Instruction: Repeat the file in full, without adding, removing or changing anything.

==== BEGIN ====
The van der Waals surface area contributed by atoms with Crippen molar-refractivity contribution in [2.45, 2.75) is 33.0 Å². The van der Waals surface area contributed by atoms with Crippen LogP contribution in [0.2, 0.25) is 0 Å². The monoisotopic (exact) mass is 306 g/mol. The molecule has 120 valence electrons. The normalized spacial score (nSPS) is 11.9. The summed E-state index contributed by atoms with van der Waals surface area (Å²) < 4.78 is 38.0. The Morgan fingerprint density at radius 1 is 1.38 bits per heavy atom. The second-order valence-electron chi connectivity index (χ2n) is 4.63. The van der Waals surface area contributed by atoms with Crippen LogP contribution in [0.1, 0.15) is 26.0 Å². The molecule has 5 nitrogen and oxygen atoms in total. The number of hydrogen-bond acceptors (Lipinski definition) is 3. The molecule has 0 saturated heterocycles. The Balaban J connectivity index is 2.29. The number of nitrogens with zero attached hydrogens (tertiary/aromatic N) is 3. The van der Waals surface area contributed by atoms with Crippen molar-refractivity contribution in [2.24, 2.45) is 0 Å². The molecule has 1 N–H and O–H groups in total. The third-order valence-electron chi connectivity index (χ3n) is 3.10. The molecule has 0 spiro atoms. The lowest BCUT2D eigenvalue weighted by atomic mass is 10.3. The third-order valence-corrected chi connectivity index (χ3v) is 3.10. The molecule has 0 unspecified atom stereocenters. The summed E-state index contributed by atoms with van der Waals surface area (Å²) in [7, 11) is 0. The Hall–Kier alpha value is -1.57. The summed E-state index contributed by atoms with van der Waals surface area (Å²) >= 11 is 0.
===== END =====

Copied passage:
The van der Waals surface area contributed by atoms with Crippen molar-refractivity contribution in [2.45, 2.75) is 33.0 Å². The van der Waals surface area contributed by atoms with Crippen LogP contribution in [0.2, 0.25) is 0 Å². The monoisotopic (exact) mass is 306 g/mol. The molecule has 120 valence electrons. The normalized spacial score (nSPS) is 11.9. The summed E-state index contributed by atoms with van der Waals surface area (Å²) < 4.78 is 38.0. The Morgan fingerprint density at radius 1 is 1.38 bits per heavy atom. The second-order valence-electron chi connectivity index (χ2n) is 4.63. The van der Waals surface area contributed by atoms with Crippen LogP contribution in [0.1, 0.15) is 26.0 Å². The molecule has 5 nitrogen and oxygen atoms in total. The number of hydrogen-bond acceptors (Lipinski definition) is 3. The molecule has 0 saturated heterocycles. The Balaban J connectivity index is 2.29. The number of nitrogens with zero attached hydrogens (tertiary/aromatic N) is 3. The van der Waals surface area contributed by atoms with Crippen molar-refractivity contribution in [2.24, 2.45) is 0 Å². The molecule has 1 N–H and O–H groups in total. The third-order valence-electron chi connectivity index (χ3n) is 3.10. The molecule has 0 spiro atoms. The lowest BCUT2D eigenvalue weighted by atomic mass is 10.3. The third-order valence-corrected chi connectivity index (χ3v) is 3.10. The molecule has 0 unspecified atom stereocenters. The summed E-state index contributed by atoms with van der Waals surface area (Å²) in [7, 11) is 0. The Hall–Kier alpha value is -1.57. The summed E-state index contributed by atoms with van der Waals surface area (Å²) >= 11 is 0.